We won’t be having a booth at Phoenix Pride this year, but you should see some of these babies floating around!
We’re happy to present Courtney Long and her Rainbow Bodies workshop where attendees will be learning about the queer community and eating disorders. We’ll also be having a self-defense workshop. We’re in the process of putting together queer people of color panels and queer disabled person panels as well!
We’re looking for queer performers who can be in Phoenix to perform on September 22nd, 2012! If you are interested, you can contact us at email@example.com.
Anon: What does this mean “The way we start forcing our children to go through unwanted contact that teaches them young that their bodies aren’t their own.’
FYSE: (TW: molestation, child abuse) As soon as a child is born they’re passed around. Strangers think it’s okay to come up and touch them, family thinks it’s okay to come up and kiss them even if they don’t want them to (It’s even been used for comedic affect in multiple media). Children grow up thinking they have to put up with touch from adults that they don’t want. They’re taught to obey adults and not question them. Children have all of their control taken away. Growing up, because my mother went through having her older children molested and both my mother and father were both sexually abused as children, I was taught that if anyone touched me in any way that I wasn’t comfortable with to tell them. If I didn’t want to be touched by family members I wasn’t touched by family members. My parents empowered me to be in control of my body. Because of that, when I did receive unwanted touch I told my mom and she told the school and the problem was taken care of. We need to respect children’s boundaries when it comes to physical contact. I’m around a lot of children I’m really close to and I know how tempting it is to treat them like pets and just hug them all the time, which of course hugging is great and healthy as is tickling and physical touch but whenever a child says “no” to touch you have to respect that and back off. We need to empower our children to say no when they’re uncomfortable and teach them to that no is a valid answer.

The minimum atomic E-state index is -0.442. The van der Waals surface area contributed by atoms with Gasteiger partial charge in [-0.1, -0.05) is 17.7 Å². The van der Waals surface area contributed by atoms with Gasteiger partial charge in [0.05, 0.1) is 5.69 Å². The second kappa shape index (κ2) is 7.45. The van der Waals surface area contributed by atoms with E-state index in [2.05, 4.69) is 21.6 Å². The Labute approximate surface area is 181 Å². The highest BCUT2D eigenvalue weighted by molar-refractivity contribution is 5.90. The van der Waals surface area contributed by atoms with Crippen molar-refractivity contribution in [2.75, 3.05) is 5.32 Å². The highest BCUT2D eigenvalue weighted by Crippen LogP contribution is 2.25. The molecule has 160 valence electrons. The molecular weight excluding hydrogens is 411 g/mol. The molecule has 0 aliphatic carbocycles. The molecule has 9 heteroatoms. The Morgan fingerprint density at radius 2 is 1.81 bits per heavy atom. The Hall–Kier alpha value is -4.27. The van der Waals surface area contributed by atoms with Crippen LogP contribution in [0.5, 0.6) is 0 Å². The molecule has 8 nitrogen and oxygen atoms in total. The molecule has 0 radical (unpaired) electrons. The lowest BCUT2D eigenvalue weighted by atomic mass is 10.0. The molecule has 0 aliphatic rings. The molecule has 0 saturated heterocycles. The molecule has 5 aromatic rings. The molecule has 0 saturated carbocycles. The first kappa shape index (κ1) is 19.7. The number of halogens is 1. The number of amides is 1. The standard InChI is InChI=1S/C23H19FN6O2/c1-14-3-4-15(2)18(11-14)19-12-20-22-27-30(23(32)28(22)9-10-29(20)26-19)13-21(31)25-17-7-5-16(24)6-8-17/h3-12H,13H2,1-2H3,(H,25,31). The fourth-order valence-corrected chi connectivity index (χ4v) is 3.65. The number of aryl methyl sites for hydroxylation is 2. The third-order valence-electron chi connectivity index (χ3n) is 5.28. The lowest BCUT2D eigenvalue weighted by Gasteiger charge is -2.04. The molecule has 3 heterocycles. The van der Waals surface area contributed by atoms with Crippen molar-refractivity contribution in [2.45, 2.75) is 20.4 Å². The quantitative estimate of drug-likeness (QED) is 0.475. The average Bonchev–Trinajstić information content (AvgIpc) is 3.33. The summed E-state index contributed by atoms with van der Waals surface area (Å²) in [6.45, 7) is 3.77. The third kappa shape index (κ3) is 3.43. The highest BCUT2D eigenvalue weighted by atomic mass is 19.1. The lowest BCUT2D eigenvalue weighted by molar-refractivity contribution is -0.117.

The Kids Are Listening: LGBTQ Foster Youth [VIDEO] (by thekidsarelistening)
I am not usually a proponent of It Gets Better type PSA’s. Nor am I a fan of censorship. But we watched this in class today and I was sobbing by the end of it. It made me thinking about all the awful things I heard in K12 - in the media and in school - and how I wasn’t really protected from internalizing what I heard. I just wish I had heard “It’s okay to be you (queer), no matter what people say” more often, while I was growing up.
Let’s take notice that this only covers non-hetero youth, which is still very important but not LGBTQ.